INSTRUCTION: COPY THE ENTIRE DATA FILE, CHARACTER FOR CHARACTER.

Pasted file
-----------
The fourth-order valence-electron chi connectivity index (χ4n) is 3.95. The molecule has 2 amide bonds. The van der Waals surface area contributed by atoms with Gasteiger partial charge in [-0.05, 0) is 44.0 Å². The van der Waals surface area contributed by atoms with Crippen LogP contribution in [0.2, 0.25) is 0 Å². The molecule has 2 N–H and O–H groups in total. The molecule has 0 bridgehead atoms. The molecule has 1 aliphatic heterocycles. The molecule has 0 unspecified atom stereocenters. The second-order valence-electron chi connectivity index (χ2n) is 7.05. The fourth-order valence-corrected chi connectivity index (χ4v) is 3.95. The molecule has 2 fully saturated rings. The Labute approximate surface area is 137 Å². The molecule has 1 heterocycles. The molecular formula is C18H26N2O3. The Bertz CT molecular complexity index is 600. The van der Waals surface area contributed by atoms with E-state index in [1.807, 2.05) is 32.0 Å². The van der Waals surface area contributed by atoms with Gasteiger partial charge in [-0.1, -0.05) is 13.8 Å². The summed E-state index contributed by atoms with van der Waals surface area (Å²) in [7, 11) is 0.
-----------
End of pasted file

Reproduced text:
The fourth-order valence-electron chi connectivity index (χ4n) is 3.95. The molecule has 2 amide bonds. The van der Waals surface area contributed by atoms with Gasteiger partial charge in [-0.05, 0) is 44.0 Å². The van der Waals surface area contributed by atoms with Crippen LogP contribution in [0.2, 0.25) is 0 Å². The molecule has 2 N–H and O–H groups in total. The molecule has 0 bridgehead atoms. The molecule has 1 aliphatic heterocycles. The molecule has 0 unspecified atom stereocenters. The second-order valence-electron chi connectivity index (χ2n) is 7.05. The fourth-order valence-corrected chi connectivity index (χ4v) is 3.95. The molecule has 2 fully saturated rings. The Labute approximate surface area is 137 Å². The molecule has 1 heterocycles. The molecular formula is C18H26N2O3. The Bertz CT molecular complexity index is 600. The van der Waals surface area contributed by atoms with E-state index in [1.807, 2.05) is 32.0 Å². The van der Waals surface area contributed by atoms with Gasteiger partial charge in [-0.1, -0.05) is 13.8 Å². The summed E-state index contributed by atoms with van der Waals surface area (Å²) in [7, 11) is 0.